It was an explosive performance against CSKA in Thursday night’s Europa League encounter and this was in no small part down to the team selection and crucially the structure of that team. The set up gave full license to Arsenal’s attacking flair and most evidently to Aaron Ramsey. If we suspend belief just for the purpose of this article and ignore the injury to Heinrich Mkhitaryan, I believe we may have seen the beginning of Wenger playing two different formations, one to try and win the Europa League and another in remainder of the domestic Premier League campaign.
The thinking is in no small part driven by the inability of Aubameyang in the European adventure, but the Gabonese striker’s loss is firmly Lacazette’s and I believe Ramsey’s gain. I say this as from what I witnessed versus CSKA, as opposed to the Stoke match, strongly suggests it will not be a case of simply swapping the two main strikers for the two competitions.
What I believe we saw last night was a 4321 or ‘Christmas Tree’ with three central midfielders, two ‘10s’ in Mkhi and Ozil, given huge freedom and Lacazette as the sole striker. Having the three in midfield gave us solidity to a degree and protection when without the ball, but with the ball, it allowed Aaron Ramsey to do exactly what he does best. Xhaka stayed primarily deeper and allow Wilshere and Ramsey to play further advanced but whenever Ramsey wanted to surge forward, as he did with such purpose and effect, Wilshere stayed with the Swiss.
Against sterner opposition, the obvious variable is the switch made yesterday, with Elneny simpler, less ambitious game, being preferred to Wilshere’s higher risk play. For example were we to progress as looks highly likely and draw Madrid I would anticipate the same Christmas tree with Wilshere missing out, at least in the away leg.
Sadly, for Jack Wilshere, although he may get a reprieve this weekend with Mkhi injured, I feel it may be him to miss out going forwards in the starting 11 domestically. With little to play for but pride in the Premier League, other than staying ahead of the Giant that is Burnley, I see no reason not to play Lacazette and Aubameyang, with the early glimpse of the potential for that in the second half against Stoke. If I am correct and we see a lopsided 4231 in the league, with Lacazette, Ozil and Mkhitaryan behind Aubameyang, it will be Wilshere I believe may miss out. Ramsey and Xhaka will be the first choice starters in the 4231 with Elneny and Wilshere the alternatives.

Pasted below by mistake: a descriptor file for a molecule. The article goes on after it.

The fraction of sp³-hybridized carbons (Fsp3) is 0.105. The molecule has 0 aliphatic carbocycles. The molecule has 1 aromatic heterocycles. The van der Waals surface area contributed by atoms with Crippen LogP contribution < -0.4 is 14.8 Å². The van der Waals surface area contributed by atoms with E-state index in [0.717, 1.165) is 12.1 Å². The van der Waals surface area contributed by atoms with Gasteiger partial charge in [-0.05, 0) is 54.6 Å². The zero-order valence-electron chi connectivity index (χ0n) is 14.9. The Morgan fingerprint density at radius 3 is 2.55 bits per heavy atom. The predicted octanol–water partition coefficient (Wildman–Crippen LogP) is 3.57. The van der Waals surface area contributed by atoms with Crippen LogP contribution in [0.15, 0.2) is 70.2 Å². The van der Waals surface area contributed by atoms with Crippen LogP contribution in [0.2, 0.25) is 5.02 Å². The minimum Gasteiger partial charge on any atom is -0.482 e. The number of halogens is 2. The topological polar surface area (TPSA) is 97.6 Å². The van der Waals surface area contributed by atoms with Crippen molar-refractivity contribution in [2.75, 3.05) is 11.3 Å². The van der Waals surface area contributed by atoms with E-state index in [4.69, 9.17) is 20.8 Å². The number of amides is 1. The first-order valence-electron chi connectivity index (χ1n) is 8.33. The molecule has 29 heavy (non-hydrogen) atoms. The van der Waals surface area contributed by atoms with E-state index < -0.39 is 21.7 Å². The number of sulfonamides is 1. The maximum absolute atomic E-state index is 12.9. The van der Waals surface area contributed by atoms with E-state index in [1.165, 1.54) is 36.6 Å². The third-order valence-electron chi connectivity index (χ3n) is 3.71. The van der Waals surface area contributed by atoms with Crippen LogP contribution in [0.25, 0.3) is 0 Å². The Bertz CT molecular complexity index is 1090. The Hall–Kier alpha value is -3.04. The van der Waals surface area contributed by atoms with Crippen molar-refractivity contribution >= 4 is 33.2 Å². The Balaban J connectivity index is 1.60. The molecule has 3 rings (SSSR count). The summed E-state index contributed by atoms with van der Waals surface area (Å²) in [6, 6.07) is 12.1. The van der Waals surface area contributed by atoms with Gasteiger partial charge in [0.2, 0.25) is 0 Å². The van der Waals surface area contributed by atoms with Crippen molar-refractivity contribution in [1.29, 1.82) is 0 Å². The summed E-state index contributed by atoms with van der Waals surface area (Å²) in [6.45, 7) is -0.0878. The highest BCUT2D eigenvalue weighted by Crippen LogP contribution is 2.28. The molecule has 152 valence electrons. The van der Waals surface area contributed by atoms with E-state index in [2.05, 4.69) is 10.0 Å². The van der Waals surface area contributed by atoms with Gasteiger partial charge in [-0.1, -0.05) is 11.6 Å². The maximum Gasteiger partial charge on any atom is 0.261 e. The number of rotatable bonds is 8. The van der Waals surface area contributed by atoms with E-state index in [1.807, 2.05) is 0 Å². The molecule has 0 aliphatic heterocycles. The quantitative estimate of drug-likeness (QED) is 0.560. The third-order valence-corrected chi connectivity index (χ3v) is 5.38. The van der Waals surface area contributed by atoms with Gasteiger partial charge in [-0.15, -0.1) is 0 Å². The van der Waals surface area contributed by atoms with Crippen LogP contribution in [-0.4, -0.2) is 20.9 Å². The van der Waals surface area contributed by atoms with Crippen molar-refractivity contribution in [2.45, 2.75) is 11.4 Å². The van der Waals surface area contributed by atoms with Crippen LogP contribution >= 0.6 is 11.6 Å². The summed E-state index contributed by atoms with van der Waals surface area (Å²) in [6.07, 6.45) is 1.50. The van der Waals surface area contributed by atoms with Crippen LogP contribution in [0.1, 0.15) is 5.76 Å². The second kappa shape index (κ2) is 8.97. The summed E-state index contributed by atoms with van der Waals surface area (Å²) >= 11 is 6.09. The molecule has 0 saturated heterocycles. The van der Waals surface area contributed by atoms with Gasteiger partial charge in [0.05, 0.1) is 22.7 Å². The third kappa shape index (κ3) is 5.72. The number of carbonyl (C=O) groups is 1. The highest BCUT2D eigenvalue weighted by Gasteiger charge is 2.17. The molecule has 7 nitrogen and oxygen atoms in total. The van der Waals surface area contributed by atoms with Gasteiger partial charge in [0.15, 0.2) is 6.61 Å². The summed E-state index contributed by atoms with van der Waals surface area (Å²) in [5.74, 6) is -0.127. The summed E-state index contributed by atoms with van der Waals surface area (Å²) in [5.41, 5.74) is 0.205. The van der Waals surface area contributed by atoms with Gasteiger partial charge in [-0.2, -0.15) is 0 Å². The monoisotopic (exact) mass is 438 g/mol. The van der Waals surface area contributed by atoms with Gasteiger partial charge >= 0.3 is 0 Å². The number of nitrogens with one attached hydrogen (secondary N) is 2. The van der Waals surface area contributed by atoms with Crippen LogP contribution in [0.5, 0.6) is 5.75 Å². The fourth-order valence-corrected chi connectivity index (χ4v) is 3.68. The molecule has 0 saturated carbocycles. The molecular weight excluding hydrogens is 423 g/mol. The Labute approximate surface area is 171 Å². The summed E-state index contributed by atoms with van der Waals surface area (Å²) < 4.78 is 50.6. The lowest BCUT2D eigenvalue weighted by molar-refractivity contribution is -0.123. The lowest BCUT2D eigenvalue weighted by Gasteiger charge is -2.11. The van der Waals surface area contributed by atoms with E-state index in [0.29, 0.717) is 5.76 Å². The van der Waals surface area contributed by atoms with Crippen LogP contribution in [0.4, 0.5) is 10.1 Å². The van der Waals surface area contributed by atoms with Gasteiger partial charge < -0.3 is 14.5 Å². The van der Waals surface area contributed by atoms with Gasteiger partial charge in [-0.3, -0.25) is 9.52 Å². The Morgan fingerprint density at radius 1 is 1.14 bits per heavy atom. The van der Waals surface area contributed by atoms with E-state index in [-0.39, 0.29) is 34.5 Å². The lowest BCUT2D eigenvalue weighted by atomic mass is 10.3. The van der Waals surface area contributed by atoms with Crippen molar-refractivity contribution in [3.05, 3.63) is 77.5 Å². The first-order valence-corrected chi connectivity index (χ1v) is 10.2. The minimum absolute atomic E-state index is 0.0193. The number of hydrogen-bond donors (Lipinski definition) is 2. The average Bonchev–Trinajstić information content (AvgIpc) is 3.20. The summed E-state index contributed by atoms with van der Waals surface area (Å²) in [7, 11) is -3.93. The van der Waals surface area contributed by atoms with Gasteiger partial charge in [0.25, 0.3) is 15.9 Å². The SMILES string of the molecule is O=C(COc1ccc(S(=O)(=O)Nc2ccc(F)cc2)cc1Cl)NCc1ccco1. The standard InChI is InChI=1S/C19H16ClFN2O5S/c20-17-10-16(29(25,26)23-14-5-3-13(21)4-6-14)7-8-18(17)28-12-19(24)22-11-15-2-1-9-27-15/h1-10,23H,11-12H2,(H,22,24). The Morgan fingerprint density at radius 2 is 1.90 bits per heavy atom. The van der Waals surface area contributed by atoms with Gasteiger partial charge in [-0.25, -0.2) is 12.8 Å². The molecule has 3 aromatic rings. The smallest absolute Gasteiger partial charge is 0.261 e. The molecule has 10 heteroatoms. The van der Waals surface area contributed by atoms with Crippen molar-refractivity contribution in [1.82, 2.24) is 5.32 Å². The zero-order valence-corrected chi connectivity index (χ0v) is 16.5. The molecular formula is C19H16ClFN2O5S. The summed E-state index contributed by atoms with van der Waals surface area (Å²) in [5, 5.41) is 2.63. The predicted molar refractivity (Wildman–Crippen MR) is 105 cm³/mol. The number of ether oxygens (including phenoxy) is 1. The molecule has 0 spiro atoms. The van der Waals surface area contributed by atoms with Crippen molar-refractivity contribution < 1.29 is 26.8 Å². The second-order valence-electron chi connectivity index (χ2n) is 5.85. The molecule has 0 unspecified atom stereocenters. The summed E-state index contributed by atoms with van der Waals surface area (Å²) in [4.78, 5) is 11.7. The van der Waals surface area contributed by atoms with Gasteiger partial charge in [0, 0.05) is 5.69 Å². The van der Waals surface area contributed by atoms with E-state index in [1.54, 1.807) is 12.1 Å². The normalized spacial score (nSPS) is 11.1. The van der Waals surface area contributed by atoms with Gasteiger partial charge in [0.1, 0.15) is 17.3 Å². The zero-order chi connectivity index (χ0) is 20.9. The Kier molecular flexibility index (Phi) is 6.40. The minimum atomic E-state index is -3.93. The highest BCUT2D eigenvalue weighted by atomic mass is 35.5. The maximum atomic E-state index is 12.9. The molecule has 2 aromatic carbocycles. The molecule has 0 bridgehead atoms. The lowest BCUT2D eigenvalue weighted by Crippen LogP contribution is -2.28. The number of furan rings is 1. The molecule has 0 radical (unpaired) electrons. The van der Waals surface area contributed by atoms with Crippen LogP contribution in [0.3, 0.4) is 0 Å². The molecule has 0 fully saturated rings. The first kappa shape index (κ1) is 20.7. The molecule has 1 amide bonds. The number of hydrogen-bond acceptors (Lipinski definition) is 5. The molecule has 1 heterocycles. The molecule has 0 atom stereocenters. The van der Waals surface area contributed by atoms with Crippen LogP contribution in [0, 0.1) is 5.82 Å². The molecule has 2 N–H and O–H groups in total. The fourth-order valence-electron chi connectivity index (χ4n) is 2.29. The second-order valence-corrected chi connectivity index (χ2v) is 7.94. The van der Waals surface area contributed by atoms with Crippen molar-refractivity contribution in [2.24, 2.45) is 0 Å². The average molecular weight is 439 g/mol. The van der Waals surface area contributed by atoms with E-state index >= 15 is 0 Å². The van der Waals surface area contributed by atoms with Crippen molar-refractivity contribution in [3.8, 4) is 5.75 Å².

In practice, I see the Aubameyang and Lacazette roles as relatively interchangeable but most of the French international’s good work against Stoke was, as I mentioned last time I wrote, Wiltord 2002 stylee from the right. This is undoubtedly I highly exciting and adventurous strategy, although we do have, on paper at least, games against lesser opposition. What it would mean, with all four attacking players on the field, is that we would have to see the other Aaron Ramsey. The Ramsey patrolling the midfield in a disciplined fashion with Xhaka and unable to foray forward as freely as the Europa League Christmas tree, minus PEA, affords him. The Welshman’s energy and fitness were astounding on Thursday as he continued to work back for the team. It always takes him a few games after injury to regain full fitness but when he reaches that level he is back to his best. Long may he remain so.
Therein lies my theory for two elevens, with only one different player, but with two wholly different strategies and approaches. The Europa strategy allows us to utilise Aaron Ramey as he needs to be utilised and where he is at his finest, whereas the Premier League approach allows us to see how Lacazette and Aubaneyang, Arsenal’s two most expensive ever signings can bled and combine. Both ways require width and discipline from Bellerin and Monreal of Kolasinac and both have exciting plus points.
Passionate fifty-something Arsenal supporter who has been making the journey to N5 regularly since the early 1980s – although his first game was in 1976. Always passionate when talking about The Arsenal, Dave decided to send a guest blog to Gunnersphere in the summer of 2011 and has not stopped writing about the Gunners since.
He set up his own site – 1 Nil Down 2 One Up – in February 2012, which he moved on in 2016 to concentrate on freelance writing and building Gunners Town, which he launched with Paul in 2014.
The objective of GT was to be new and fresh and to give a platform for likeminded passionate Arsenal fans wishing to write about their team. Dave still of course, writes for the site himself and advises the ever-changing writing crew.